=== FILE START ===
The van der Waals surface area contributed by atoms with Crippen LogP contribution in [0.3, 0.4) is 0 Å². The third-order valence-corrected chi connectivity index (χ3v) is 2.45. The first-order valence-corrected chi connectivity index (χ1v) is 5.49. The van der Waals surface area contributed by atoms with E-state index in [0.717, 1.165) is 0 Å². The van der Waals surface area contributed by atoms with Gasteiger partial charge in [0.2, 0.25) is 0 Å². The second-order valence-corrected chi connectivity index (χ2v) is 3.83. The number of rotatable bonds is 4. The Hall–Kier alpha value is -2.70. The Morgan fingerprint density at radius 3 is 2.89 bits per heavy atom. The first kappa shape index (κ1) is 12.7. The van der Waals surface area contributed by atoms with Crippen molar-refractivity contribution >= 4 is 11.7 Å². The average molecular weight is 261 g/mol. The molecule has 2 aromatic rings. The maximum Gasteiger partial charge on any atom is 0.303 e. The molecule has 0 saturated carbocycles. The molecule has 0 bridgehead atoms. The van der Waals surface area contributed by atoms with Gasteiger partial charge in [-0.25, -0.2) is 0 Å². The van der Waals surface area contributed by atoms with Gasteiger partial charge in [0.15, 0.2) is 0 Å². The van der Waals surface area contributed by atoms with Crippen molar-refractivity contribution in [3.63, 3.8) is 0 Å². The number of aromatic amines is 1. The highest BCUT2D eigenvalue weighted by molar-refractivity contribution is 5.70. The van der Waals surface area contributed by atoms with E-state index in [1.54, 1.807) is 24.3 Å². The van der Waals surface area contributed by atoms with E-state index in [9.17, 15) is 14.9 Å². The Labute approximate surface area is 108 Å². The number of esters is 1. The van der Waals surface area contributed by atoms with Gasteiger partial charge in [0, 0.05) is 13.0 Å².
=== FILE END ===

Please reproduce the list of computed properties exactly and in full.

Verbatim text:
The van der Waals surface area contributed by atoms with Crippen LogP contribution in [0.3, 0.4) is 0 Å². The third-order valence-corrected chi connectivity index (χ3v) is 2.45. The first-order valence-corrected chi connectivity index (χ1v) is 5.49. The van der Waals surface area contributed by atoms with E-state index in [0.717, 1.165) is 0 Å². The van der Waals surface area contributed by atoms with Gasteiger partial charge in [0.2, 0.25) is 0 Å². The second-order valence-corrected chi connectivity index (χ2v) is 3.83. The number of rotatable bonds is 4. The Hall–Kier alpha value is -2.70. The Morgan fingerprint density at radius 3 is 2.89 bits per heavy atom. The first kappa shape index (κ1) is 12.7. The van der Waals surface area contributed by atoms with Crippen molar-refractivity contribution >= 4 is 11.7 Å². The average molecular weight is 261 g/mol. The molecule has 2 aromatic rings. The maximum Gasteiger partial charge on any atom is 0.303 e. The molecule has 0 saturated carbocycles. The molecule has 0 bridgehead atoms. The van der Waals surface area contributed by atoms with Gasteiger partial charge in [-0.25, -0.2) is 0 Å². The van der Waals surface area contributed by atoms with Gasteiger partial charge in [0.15, 0.2) is 0 Å². The van der Waals surface area contributed by atoms with Crippen molar-refractivity contribution in [3.63, 3.8) is 0 Å². The number of aromatic amines is 1. The highest BCUT2D eigenvalue weighted by molar-refractivity contribution is 5.70. The van der Waals surface area contributed by atoms with E-state index in [1.54, 1.807) is 24.3 Å². The van der Waals surface area contributed by atoms with E-state index in [9.17, 15) is 14.9 Å². The Labute approximate surface area is 108 Å². The number of esters is 1. The van der Waals surface area contributed by atoms with Gasteiger partial charge in [0, 0.05) is 13.0 Å².